RBP increases transparency in healthcare claims by identifying what services should reasonably cost, thus combatting unnecessary upcharges and price gouging.

PPO plans offer little price transparency. Many patients don’t know how much services will cost them until they are billed.

Flexibility 

RBP allows patients to maneuver around restrictive networks. If a certain provider is capable of better work, patients do not need to question whether or not their plan covers it.

PPOs usually require services to be performed within their network to guarantee patients receive the reduced rate—or any coverage at all.

Price

With an RBP model, patients can enjoy huge savings after negotiating lower coverages based on pricing benchmarks.

PPO plans do not afford patients any level of price negotiation. What you see is what you get, and patients are expected to pay whatever amount the provider bills them.

It’s worth noting that reference-based pricing does not have to serve as a complete replacement for a PPO. Reference-based pricing offers another layer of flexibility with the capability to “wrap around” existing coverage models—to complement them or to assist in areas of weakness for those not ready for a full network replacement.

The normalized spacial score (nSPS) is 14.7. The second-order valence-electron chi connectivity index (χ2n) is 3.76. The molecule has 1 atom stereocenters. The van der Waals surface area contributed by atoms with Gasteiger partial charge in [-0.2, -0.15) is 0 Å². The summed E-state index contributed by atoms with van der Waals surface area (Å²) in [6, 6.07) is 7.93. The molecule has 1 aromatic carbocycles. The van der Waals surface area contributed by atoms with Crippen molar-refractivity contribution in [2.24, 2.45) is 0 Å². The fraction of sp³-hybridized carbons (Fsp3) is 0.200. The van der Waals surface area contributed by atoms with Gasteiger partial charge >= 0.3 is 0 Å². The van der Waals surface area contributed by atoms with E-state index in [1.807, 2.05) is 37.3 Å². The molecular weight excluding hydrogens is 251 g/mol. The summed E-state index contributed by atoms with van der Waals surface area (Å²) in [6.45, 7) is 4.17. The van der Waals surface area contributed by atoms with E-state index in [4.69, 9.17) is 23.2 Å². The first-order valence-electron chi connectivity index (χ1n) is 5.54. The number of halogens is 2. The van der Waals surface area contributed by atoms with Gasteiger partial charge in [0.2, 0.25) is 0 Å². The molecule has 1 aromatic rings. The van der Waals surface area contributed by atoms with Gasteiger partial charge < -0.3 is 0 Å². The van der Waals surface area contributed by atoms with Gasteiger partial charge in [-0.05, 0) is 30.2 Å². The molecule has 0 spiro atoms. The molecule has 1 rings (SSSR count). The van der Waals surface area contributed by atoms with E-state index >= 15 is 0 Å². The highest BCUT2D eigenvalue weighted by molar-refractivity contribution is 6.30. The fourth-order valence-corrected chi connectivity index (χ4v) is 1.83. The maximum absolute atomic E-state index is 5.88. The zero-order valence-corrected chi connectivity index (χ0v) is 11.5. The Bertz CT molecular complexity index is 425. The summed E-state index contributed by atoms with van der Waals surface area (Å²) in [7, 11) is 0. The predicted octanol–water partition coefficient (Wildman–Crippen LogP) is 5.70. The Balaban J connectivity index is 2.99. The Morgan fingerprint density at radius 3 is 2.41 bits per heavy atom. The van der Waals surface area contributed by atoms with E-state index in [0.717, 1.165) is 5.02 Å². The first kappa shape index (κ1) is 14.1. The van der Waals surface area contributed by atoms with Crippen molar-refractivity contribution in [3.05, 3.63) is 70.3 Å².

6 Degrees Health for RBP Solutions

Now that you know the differences between RBP vs. PPO, you need the right partner to help you navigate the increasingly opaque and costly world of healthcare. 6 Degrees Health is an industry leader in cost containment solutions. We were founded with the mission of mitigating outrageous healthcare costs and helping patients receive better care.